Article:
I stopped by the garage to pick the installer's brain a little more yesterday. He acted surprised when I told him that getting the top of the spring caught up on a locator prong could hold the car up an entire inch. Oh, my Lord. What an ordeal this has become. Then he tells me that maybe he should change the bushings on the swaybar mounting bracket, that possibly they're frozen and could be holding the frame up. I can't wait any longer to get the alignment done. I go in on Tuesday. He said he would loosen the pivot bolts to see if it will settle before his partner does the alignment. Whatever. This saga just drags on and on...Cripes, what ever happened to someone being conscientious about their work and just doing it right the first time? I just want to be done with these guys.
While under the car today, I inspected one of the nuts on one of the LCA pivot points. It has dirt and surface rust on it, as well as the threaded end of the bolt. What the hell? Wouldn't he have to loosen or remove these to get the old spring out and the new one in? This is after he assured me he had tightened these fasteners with the car on its own weight after the spring installation. This whole thing is aggravating the hell out of me.
You do not have to take the LCA's or UCA's off to swap spring, you would need however a spring compressor(at least to be safe), and knock the lower ball joint out of the spindle. If you have rust on the bolt threads and the nut has no signs of a socket or wrench being on it, then you can bet he did not take them off. If he did not take them off there is no reason to loosen them, just to torque them with the cars weight on them. Like stated before, if they were removed however, and put back on, and torqued down without the cars weight on them, then they could be preloaded, thus giving you a higher than expected height. This is a common mistake, I did it myself the first time I replace front springs. FWIW.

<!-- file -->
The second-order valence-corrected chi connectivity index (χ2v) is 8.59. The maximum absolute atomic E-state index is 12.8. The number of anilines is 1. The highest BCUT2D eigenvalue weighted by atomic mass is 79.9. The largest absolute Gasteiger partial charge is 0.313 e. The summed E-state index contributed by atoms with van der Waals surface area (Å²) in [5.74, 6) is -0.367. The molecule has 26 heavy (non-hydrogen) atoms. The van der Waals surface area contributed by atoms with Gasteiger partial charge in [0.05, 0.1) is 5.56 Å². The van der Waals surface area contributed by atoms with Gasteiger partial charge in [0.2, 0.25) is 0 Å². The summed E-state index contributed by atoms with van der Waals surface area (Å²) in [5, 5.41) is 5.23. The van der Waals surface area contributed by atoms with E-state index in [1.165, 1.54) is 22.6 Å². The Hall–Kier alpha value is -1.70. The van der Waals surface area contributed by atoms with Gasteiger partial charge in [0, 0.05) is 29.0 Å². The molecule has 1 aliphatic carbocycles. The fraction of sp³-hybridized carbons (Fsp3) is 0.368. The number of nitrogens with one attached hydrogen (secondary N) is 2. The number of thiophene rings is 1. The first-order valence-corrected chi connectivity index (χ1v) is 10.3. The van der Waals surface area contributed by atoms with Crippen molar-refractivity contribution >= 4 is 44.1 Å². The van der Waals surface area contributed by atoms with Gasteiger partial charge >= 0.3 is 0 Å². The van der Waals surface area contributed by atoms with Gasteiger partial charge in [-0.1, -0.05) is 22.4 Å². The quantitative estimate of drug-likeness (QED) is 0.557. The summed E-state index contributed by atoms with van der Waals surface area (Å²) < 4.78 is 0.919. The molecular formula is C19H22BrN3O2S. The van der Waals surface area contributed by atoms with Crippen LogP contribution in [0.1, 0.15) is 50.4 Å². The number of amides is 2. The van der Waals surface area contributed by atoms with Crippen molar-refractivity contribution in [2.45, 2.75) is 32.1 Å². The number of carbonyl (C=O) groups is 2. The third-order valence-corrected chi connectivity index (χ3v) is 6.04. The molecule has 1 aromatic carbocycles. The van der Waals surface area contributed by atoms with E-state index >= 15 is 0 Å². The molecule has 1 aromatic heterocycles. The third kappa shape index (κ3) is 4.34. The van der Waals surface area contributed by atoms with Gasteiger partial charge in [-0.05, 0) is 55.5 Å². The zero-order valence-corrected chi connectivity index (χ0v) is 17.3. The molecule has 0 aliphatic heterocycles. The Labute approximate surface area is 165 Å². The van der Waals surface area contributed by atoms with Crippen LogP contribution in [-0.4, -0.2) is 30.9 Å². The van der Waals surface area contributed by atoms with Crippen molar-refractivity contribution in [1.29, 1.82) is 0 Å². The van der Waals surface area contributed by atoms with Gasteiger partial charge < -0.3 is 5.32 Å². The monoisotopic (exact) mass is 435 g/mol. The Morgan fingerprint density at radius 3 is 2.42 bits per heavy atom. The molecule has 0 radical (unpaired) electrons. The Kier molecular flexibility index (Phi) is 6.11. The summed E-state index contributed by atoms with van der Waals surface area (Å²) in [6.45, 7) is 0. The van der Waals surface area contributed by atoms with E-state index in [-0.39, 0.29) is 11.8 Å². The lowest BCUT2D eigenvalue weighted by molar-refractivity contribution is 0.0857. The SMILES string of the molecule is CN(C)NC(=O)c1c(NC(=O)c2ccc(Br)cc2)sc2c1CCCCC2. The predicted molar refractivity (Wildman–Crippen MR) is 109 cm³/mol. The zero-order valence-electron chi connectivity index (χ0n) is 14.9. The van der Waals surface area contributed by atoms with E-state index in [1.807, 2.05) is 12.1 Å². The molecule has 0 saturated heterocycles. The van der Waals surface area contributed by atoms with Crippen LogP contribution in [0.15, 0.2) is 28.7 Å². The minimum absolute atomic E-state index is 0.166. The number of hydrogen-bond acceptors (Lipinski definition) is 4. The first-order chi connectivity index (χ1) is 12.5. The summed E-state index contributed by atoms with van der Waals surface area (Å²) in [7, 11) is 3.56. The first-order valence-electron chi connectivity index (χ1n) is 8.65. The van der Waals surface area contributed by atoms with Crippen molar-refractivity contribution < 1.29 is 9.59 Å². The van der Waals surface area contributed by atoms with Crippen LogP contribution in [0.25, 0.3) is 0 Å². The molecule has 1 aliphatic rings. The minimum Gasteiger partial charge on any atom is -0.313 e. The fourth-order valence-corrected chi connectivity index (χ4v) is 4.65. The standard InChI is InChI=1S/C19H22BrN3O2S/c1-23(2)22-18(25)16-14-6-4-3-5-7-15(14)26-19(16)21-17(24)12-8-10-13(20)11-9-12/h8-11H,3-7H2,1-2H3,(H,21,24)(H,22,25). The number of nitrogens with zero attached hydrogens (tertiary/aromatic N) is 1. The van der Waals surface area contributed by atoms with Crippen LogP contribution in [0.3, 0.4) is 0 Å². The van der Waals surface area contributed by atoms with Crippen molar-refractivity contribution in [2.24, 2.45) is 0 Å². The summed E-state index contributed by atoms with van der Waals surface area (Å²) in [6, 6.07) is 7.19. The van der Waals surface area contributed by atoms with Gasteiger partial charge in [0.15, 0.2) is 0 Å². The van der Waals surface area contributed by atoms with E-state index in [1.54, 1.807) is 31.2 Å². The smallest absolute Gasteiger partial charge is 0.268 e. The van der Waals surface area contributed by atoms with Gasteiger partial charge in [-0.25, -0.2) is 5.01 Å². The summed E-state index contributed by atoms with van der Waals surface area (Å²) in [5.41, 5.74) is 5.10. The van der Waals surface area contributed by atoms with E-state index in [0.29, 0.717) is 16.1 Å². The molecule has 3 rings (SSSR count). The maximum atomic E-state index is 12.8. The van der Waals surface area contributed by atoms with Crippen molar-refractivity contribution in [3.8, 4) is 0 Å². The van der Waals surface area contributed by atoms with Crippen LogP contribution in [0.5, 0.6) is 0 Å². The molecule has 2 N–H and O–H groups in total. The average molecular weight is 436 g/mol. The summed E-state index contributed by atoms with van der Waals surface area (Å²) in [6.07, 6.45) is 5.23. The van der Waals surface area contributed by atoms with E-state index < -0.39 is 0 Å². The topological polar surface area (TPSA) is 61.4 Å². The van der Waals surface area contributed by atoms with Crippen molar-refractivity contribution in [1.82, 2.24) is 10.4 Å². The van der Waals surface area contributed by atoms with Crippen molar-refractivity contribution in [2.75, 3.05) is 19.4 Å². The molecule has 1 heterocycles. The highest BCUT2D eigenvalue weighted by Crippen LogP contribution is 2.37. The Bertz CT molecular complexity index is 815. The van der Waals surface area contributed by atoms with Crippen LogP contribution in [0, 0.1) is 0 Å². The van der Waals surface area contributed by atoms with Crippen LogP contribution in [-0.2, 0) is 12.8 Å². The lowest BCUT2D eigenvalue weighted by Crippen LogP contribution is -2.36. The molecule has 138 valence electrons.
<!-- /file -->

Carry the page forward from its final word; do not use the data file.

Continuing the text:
Dave- So if you go in by way of popping the ball joint, don't you still have to at least loosen the UCA and LCA pivot bolts in order for the car to find its "new" lowered ride height? The control arms are going to find a different angle with the combination of the shorter spring and full weight on the car, aren't they? Then you go back and tighten those bolts? Or am I just understanding this all wrong?
Enigma : if you do the "pop the balljoint" method, then yes the control arm bolts should be loosened up to allow the bushings to freely rotate. This is true for both rubber and poly bushings, but NOT for the Global West Del-a-lums......which rotate (very) freely even while fully torqued.
And yes, that means that spring R&R is a bit easier with the GW bushings
. Also means arm install is easier, since you just throw in the arms and immediately torque down the bushings without having to worry if the weight of the car is on the suspension.
Ed- Thanks. So, since the pivot bolts were not loosened, (and since I don't have GW anything on my car), does that mean the arms could still be sitting at the old ride height instead of the changed ride height with the Hotchkis springs? In other words, could this be the source that is binding my suspension? Other 9C1s have dropped 3". Mine dropped ~1 1/4". That's a huge difference. I'm sitting at ~27.75".
I'd still make sure the springs are seated properly on the upper tabs. From the sound of it, this "tech" isn't one of the brightest lightbulbs in the batch
......I'd verify EVERYTHING.
And yes, bound up bushings like that can raise the ride height some (since you are using suspension BIND to hold up the car). Don't know if you'll drop an extra 2", but an inch I can believe.
Something else to consider : you might not see 3" of drop on YOUR car, because your 9C1 springs could have easily been sagged from "Stock" 9C1 height. Best way to measure is to get the measurement on your car from the CENTER of the wheel (wheel hub) to the fender and compare to someone else taking the SAME measurement on their car that has Hotchkis springs (that way, tire height is completely out of the equation).
Loosened the lower control arm pivot bolts, backed car off ramps, bounced the front end a bit, let it sit an hour, came back and bounced some more, back up on ramps, tightened bolts. The result: from 27.75" to 27.25". Okay, not earth-shattering, but now I know at least that part was done and it did make a difference. 1 1/2" gap between fender lip and top of tire.
Enigma, Sorry for dropping my responses to you, I am out of town and not checking in so often. Thanks Ed for picking up what I started.
Now that you have done the LCA, how about the UCA? Same binding situation there. One should loosen both lower and upper bushings at the same time, and then torque them back, for best results.
As Ed said, one can change the springs without loosening the bushings. It appears your guy did just that. It is a pain to loosen and then retorque them, but it is the right way.